Head and Neck Cancer
- Everett E. Vokes
Head and neck cancer poses a serious health risk, with the American Cancer Society projecting that approximately 36,500 new cases of head and neck cancer will be diagnosed in the United States and that 11,000 American deaths will result from head and neck malignancies in 2003. While head and neck cancer accounts for only 3% of all new cancer cases and 2% of all cancer deaths in the United States annually, it is the fifth most common malignancy worldwide. Tobacco and alcohol are the primary etiologic agents in these cancers, suggesting prevention should be a primary public health goal in the field. Emerging evidence suggests that inherited factors and exposure to other agents play important roles, and these may help refine prevention strategies. Nearly identical percentages are reported from Britain, but head and neck cancers have a much greater impact in certain other parts of the world, especially where tobacco and/or betel nut chewing is common, and are the leading causes of cancer mortality worldwide. Despite improvements in diagnosis and local management, long-term survival rates in head and neck cancer have not increased significantly over the past 40 years and are among the lowest worldwide of the major cancers.
The problem is even worse for select populations such as African Americans, for whom survival rates have actually decreased. Oropharyngeal cancer, the largest subgroup of head and neck cancers, has a 5-year relative survival rate of only 59% for United States whites and 35% for blacks. Although early-stage head and neck cancers (especially laryngeal and oral cavity) have high cure rates, over 60% of head and neck cancer patients present with advanced disease. Cure rates decrease, of course, in locally advanced cases, whose probability of cure is inversely related to tumor size and even more so to the extent of regional node involvement.
Epithelial carcinomas of the head and neck arise from the mucosal surfaces in the head and neck area and typically are squamous cell in origin. This category includes tumors of the paranasal sinuses, the oral cavity, and the nasopharynx, oropharynx, hypopharynx, and larynx. Tumors of the salivary glands differ from the more common carcinomas of the head and neck in etiology, histopathology, clinical presentation, and therapy.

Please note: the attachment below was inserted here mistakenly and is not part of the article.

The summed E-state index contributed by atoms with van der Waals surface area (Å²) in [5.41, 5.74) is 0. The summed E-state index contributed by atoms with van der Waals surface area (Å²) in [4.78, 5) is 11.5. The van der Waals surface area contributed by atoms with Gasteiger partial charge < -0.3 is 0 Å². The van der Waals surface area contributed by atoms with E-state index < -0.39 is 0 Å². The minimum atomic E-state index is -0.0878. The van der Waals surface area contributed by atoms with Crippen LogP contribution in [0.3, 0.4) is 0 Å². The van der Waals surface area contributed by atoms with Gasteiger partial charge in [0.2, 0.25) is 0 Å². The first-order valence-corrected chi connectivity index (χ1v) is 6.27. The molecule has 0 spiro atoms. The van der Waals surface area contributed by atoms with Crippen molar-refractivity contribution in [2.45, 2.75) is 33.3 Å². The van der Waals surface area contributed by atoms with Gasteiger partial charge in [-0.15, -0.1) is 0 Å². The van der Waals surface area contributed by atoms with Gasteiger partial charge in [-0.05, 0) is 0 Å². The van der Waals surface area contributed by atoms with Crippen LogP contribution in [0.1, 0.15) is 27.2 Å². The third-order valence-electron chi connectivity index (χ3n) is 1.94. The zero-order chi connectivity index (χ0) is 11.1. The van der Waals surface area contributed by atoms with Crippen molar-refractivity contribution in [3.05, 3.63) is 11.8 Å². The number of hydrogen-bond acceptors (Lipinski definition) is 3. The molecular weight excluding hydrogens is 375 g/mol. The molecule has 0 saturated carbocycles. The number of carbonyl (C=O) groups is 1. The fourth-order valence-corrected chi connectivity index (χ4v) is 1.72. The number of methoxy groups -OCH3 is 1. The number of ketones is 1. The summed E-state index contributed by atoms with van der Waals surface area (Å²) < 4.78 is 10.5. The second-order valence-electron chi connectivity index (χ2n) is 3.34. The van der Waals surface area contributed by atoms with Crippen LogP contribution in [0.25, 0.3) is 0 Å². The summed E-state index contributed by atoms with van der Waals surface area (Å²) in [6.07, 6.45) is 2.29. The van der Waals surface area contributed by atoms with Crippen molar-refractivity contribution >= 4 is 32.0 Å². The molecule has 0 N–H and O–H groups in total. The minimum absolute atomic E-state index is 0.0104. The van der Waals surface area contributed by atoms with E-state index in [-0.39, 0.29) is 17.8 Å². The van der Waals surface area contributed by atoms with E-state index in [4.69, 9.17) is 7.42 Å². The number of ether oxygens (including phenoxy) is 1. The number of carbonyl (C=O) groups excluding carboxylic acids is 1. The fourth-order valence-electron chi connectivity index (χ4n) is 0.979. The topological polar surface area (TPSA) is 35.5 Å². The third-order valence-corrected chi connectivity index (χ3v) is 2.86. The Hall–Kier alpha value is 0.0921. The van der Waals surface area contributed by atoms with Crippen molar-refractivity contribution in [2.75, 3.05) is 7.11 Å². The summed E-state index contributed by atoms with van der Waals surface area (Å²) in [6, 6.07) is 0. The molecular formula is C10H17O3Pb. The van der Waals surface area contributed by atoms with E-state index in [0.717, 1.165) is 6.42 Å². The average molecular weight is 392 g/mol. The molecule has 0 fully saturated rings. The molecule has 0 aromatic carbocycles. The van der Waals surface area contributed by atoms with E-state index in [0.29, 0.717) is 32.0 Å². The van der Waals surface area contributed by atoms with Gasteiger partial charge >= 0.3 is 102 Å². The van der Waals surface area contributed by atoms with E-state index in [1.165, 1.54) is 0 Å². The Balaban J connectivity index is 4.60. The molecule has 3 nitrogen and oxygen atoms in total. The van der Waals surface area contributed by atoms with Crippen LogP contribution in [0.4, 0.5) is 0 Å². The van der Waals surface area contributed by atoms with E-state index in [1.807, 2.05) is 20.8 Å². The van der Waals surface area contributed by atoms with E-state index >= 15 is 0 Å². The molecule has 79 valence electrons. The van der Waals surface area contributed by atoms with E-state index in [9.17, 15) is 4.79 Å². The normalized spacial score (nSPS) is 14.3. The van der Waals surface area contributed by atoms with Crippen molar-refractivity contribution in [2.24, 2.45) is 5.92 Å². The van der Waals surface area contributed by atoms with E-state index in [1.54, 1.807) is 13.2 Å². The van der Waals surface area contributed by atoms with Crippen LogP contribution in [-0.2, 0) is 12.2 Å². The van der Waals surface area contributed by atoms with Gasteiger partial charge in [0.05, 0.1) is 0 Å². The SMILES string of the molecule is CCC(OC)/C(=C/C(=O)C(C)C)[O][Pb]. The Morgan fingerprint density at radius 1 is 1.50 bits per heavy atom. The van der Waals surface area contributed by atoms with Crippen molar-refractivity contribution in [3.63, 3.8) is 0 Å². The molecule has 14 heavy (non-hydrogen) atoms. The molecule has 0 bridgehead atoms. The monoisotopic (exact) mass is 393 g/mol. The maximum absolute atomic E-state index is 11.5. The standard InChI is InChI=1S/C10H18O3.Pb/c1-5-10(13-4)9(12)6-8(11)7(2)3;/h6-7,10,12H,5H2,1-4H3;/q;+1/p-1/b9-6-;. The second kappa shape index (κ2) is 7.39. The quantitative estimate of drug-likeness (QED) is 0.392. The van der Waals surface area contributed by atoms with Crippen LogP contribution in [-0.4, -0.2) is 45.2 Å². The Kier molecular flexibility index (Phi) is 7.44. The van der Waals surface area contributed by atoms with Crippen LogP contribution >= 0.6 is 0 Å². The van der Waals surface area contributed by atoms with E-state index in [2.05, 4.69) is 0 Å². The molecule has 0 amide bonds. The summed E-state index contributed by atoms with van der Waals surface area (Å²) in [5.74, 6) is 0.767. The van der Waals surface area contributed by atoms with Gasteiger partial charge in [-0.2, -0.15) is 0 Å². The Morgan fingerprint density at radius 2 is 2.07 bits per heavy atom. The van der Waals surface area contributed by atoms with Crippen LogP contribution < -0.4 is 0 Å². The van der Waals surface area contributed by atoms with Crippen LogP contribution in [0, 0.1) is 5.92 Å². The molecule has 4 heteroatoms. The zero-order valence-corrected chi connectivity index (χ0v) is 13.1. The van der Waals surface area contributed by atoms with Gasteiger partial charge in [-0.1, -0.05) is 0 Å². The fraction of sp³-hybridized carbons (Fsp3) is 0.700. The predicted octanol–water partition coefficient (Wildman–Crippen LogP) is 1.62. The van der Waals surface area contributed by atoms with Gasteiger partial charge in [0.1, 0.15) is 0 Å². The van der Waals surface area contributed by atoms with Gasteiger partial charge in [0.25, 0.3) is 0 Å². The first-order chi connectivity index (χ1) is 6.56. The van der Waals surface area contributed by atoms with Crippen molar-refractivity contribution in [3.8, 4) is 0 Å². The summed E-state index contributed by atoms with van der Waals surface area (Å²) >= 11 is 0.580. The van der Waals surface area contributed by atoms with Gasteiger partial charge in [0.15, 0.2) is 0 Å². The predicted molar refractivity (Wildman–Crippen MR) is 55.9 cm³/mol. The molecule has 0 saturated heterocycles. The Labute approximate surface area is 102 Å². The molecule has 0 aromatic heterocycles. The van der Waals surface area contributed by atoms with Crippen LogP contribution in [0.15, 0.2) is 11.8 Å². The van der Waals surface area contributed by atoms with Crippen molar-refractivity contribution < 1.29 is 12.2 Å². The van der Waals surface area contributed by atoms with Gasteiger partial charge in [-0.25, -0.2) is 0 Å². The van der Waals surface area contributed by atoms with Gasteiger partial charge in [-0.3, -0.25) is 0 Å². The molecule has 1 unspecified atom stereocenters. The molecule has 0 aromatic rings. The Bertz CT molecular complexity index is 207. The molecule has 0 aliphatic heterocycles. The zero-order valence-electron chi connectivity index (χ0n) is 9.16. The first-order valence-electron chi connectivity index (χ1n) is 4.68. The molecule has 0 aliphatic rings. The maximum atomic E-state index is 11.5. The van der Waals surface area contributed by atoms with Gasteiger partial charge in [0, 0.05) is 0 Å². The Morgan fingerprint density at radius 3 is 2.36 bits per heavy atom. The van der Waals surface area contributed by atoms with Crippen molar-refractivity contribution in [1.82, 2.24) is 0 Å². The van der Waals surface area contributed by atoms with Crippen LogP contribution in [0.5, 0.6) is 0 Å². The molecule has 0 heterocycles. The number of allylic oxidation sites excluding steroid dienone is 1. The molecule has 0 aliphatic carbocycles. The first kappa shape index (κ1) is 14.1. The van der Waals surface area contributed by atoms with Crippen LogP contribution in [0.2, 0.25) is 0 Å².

Incidence and Epidemiology
The number of new cases of head and neck cancers in the United States was 38,530 in 2004, accounting for about 3% of adult malignancies. The worldwide incidence exceeds half a million cases annually. In North America and Europe, the tumors usually arise from the oral cavity, oropharynx, or larynx, whereas nasopharyngeal cancer is more common in the Mediterranean countries and in the Far East.
Etiology and Genetics
Alcohol and tobacco use are the most common risk factors for head and neck cancer in the United States. Smokeless tobacco is an etiologic agent for oral cancers. Other potential carcinogens include marijuana and occupational exposures such as nickel refining, exposure to textile fibers, and woodworking.
Head and Neck Cancer news
Dietary factors may contribute. The incidence of head and neck cancer is highest in people with the lowest consumption of fruits and vegetables. Certain vitamins, including dietary carotenoids, may be protective; retinoids are being tested for prevention.
Some head and neck cancers may have a viral etiology. The DNA of human papillomavirus has been detected in the tissue of oral and tonsil cancers, and may predispose to oral cancer in the absence of tobacco and alcohol use. Epstein-Barr virus (EBV) infection is associated with nasopharyngeal cancer. Nasopharyngeal cancer occurs endemically in some countries of the Mediterranean and Far East, where EBV antibody titers can be measured to screen high-risk populations. Nasopharyngeal cancer has also been associated with consumption of salted fish.
No specific risk factors or environmental carcinogens have been identified for salivary gland tumors.
Squamous Cell Carcinoma of the Upper Aerodigestive Tract
The term head and neck cancer, if strictly applied, encompasses all cancers involving the head and neck region, including those involving the skin, brain, eyes, upper aerodigestive system, salivary glands, thyroid, and so forth. In actuality, this term is used to describe cancers arising from the mucosa of the upper aerodigestive tract, and for the purposes of this section it is these tumors that will be highlighted. The involved mucosa is that of the nose, paranasal sinuses, oral cavity, nasopharynx, oropharynx, hypopharynx, larynx, and cervical esophagus. While many histologic types of cancer may occur in these areas, by far the most common is squamous cell cancer.